filed: October 5, 1984.
DUQUESNE LIGHT COMPANY,
U.S. INDUSTRIAL FABRICATORS, INC., APPELLANT
No. 01337 PITTSBURGH, 1982, Appeal from an Order in the Court of Common Pleas, Civil Division, of Allegheny County, No. 6997-82.
Robert V. Campedel, Pittsburgh, for appellant.
Amy S. Cunningham, Pittsburgh, for appellee.
Brosky, Watkins and Hester, JJ.
[ 334 Pa. Super. Page 446]
This is an appeal from an order of the lower court which struck appellant's counterclaims on the ground that they involved actions separate from that included in appellee's complaint.*fn1 For the reasons which follow, we affirm.
Appellee instituted an action against appellant to recover the cost of electrical services which it provided to appellant. In its answer, appellant did not deny that electrical services were received; rather, it counterclaimed for rental value of telephone poles wrongfully placed on its property and for damages resulting from improper installation of said poles. In addition, appellant counterclaimed for loss of rent resulting from appellee's failure to provide electrical services to appellant's tenant.
Appellee filed preliminary objections and moved to strike appellant's counterclaims as violations of Pa.R.C.P. 1031. This rule permits a defendant to raise by counterclaim any cause of action:
[ 334 Pa. Super. Page 447]
(1) which arises from the same transaction or occurrence or series of transactions or occurrences from which plaintiff's cause of actions arose or
(2) which arises from contract or is quasi-contractual.
The lower court agreed that appellant's counterclaims did not fall within the purview of Rule 1031 and sustained appellee's preliminary objections.
Appellant seeks our review of this decision, asserting that the lower court erred in striking its counterclaims. The foundation for appellant's argument is that its counterclaim arose from the same series of transactions or occurrences from which appellee's cause of action arose. In the alternative, appellant asserts that one of its counterclaims arose from a quasi-contractual relationship and was therefore an appropriate subject for a counterclaim.*fn2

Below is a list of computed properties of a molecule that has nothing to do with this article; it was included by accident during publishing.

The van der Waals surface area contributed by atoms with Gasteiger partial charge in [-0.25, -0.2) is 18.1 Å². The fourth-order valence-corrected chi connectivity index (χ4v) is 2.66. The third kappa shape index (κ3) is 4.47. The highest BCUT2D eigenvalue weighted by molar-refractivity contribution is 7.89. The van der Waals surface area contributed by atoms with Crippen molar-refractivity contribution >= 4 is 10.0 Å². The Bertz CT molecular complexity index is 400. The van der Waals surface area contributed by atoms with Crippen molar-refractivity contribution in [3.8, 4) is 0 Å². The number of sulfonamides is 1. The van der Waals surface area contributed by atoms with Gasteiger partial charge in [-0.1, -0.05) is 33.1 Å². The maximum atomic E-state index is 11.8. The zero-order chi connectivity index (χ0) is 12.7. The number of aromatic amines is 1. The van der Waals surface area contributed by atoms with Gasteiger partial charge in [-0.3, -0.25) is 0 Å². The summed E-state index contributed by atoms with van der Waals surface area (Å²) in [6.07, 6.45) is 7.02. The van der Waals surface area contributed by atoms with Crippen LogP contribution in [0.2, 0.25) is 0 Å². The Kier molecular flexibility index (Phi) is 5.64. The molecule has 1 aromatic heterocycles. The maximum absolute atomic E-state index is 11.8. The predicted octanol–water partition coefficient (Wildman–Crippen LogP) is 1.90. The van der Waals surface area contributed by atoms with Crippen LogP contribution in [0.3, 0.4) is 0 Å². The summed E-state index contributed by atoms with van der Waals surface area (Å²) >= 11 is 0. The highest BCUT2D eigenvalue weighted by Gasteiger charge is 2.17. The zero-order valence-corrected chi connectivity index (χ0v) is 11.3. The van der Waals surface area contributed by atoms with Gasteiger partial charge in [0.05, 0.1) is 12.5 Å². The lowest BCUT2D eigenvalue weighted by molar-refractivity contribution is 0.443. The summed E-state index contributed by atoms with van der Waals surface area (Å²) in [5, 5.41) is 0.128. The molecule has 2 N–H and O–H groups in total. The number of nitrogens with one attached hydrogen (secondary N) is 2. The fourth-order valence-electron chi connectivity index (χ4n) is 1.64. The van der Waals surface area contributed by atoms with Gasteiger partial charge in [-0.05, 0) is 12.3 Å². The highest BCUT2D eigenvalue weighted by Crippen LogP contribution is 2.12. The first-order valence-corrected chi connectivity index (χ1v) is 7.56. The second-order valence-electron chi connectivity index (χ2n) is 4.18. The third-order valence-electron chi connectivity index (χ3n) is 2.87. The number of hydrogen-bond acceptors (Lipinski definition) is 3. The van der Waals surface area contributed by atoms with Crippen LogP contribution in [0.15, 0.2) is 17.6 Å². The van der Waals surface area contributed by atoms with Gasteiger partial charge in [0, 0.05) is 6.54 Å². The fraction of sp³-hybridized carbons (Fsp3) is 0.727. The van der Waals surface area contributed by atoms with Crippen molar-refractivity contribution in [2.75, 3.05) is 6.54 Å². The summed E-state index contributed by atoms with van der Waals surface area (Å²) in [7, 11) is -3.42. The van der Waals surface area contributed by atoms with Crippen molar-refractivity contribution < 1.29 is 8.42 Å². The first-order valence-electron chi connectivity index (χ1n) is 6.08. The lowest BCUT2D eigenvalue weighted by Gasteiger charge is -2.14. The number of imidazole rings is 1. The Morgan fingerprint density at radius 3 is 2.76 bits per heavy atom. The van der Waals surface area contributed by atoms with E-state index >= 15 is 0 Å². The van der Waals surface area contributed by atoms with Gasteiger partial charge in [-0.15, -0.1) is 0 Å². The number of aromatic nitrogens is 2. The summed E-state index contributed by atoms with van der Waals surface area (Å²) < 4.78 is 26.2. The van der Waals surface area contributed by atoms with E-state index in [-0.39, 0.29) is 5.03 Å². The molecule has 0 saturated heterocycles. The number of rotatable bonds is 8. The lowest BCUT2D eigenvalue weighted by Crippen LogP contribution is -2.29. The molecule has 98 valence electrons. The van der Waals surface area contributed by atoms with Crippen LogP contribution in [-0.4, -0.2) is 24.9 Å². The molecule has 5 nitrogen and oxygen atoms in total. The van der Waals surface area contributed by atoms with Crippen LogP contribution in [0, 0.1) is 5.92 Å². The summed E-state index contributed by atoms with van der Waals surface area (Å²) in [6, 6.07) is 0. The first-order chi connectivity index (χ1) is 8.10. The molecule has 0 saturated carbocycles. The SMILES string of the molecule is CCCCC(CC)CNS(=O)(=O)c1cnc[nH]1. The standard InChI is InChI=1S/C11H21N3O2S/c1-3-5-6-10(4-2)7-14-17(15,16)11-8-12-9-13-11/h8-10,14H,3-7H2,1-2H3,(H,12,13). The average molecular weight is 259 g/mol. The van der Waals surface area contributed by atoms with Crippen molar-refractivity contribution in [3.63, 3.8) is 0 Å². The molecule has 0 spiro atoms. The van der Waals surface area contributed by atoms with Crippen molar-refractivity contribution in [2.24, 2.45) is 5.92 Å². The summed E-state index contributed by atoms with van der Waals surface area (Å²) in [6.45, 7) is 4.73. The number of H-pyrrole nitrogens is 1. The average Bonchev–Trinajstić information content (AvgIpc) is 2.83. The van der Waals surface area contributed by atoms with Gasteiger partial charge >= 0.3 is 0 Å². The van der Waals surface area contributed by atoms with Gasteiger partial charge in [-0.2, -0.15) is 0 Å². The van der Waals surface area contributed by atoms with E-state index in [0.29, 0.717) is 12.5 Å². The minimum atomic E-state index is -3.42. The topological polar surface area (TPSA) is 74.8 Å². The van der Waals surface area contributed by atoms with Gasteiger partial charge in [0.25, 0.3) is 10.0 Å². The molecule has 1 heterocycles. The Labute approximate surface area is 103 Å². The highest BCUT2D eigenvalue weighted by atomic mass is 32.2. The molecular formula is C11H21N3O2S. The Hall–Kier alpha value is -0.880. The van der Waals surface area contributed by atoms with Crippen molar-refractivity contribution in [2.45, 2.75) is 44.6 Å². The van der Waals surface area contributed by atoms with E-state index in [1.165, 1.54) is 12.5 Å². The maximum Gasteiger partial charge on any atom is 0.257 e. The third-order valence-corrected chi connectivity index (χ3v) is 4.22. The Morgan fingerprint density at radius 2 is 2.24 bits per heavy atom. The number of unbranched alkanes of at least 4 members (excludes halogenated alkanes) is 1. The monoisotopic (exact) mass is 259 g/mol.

Appellant initially argues that the lower court failed to liberally construe the language "series of transactions or
[ 334 Pa. Super. Page 448]
occurrences" to include the factual foundations for both appellee's claim and appellant's counterclaims. It is appellant's contention that all causes of action involved in this appeal arose as a result of the manner in which appellee provided service to appellant, and that these combinations of acts and events comprise a series of transactions which warrant joinder in a counterclaim.
Beyond doubt, the Rules of Civil Procedure are to be liberally construed and they do direct the courts to disregard defects of procedures which do not affect the substantive rights of the parties. See Pa.R.C.P. 126. However, liberal construction does not entail total disregard of those rules concerning pleading. The lower court found, and we agree, that there was no relationship between appellee's cause of action and the causes of action set forth in appellant's counterclaims. Appellee's cause of action raised only the issue of non-payment for electrical service. Appellant's causes of action were totally independent from the averments of appellee's complaint. The rental value of appellant's property, the cost of repairing a damaged sewer line, and lost rentals resulting from appellee's refusal to provide electrical services cannot be considered transactions or occurrences flowing directly from appellee's attempt to seek payment for services which were undeniably received.
Appellant argues in the alternative that its counterclaim as to the unauthorized placement of telephone poles on its property constituted a quasi-contract and thus falls within the ambit of Rule 1031(a)(2). This argument likewise must be dismissed.
In filing its counterclaims, appellant incorporated by reference a complaint in trespass which it had previously filed against appellee. Nowhere in its complaint did appellant alternatively plead an assumpsit cause of action, although Pa.R.C.P. 1020(d)(1) clearly permits such joinder. However, when joinder is sought, the causes of action in trespass and assumpsit must be embodied in separate counts, with each count clearly delineating its characterization
[ 334 Pa. Super. Page 449]
as trespass or assumpsit. Failure to join a cause of action as required by the above-cited subdivision "shall be deemed a waiver of that cause of action as against all parties to the action." Pa.R.C.P. 1020(d)(4). Thus, appellant, by failing to include in its complaint any counts in assumpsit, cannot now argue a counterclaim in assumpsit which is a derivative of the original pleading in trespass. We therefore dismiss appellant's second and final contention.